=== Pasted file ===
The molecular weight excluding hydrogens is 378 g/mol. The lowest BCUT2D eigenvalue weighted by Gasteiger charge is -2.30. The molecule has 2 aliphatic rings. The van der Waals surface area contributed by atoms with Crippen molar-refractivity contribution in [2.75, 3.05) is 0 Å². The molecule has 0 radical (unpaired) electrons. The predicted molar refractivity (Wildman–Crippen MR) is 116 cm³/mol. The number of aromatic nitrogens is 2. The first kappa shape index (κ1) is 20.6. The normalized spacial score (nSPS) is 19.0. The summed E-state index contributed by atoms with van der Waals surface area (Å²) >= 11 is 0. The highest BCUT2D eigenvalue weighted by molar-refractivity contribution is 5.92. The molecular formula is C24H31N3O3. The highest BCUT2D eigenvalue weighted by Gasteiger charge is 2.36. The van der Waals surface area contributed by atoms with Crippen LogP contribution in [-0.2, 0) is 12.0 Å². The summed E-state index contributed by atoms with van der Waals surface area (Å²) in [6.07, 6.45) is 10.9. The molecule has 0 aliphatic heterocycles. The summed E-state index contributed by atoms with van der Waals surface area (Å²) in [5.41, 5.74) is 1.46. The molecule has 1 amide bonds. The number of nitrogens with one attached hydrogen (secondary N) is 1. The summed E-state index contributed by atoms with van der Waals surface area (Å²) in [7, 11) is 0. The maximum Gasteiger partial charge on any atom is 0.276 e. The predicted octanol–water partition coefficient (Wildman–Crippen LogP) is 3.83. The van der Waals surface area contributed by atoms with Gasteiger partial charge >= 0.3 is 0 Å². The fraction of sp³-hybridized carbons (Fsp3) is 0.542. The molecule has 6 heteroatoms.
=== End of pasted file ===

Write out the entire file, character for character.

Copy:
The molecular weight excluding hydrogens is 378 g/mol. The lowest BCUT2D eigenvalue weighted by Gasteiger charge is -2.30. The molecule has 2 aliphatic rings. The van der Waals surface area contributed by atoms with Crippen molar-refractivity contribution in [2.75, 3.05) is 0 Å². The molecule has 0 radical (unpaired) electrons. The predicted molar refractivity (Wildman–Crippen MR) is 116 cm³/mol. The number of aromatic nitrogens is 2. The first kappa shape index (κ1) is 20.6. The normalized spacial score (nSPS) is 19.0. The summed E-state index contributed by atoms with van der Waals surface area (Å²) >= 11 is 0. The highest BCUT2D eigenvalue weighted by molar-refractivity contribution is 5.92. The molecular formula is C24H31N3O3. The highest BCUT2D eigenvalue weighted by Gasteiger charge is 2.36. The van der Waals surface area contributed by atoms with Crippen LogP contribution in [-0.2, 0) is 12.0 Å². The summed E-state index contributed by atoms with van der Waals surface area (Å²) in [6.07, 6.45) is 10.9. The molecule has 0 aliphatic heterocycles. The summed E-state index contributed by atoms with van der Waals surface area (Å²) in [5.41, 5.74) is 1.46. The molecule has 1 amide bonds. The number of nitrogens with one attached hydrogen (secondary N) is 1. The summed E-state index contributed by atoms with van der Waals surface area (Å²) in [7, 11) is 0. The maximum Gasteiger partial charge on any atom is 0.276 e. The predicted octanol–water partition coefficient (Wildman–Crippen LogP) is 3.83. The van der Waals surface area contributed by atoms with Gasteiger partial charge >= 0.3 is 0 Å². The fraction of sp³-hybridized carbons (Fsp3) is 0.542. The molecule has 6 heteroatoms.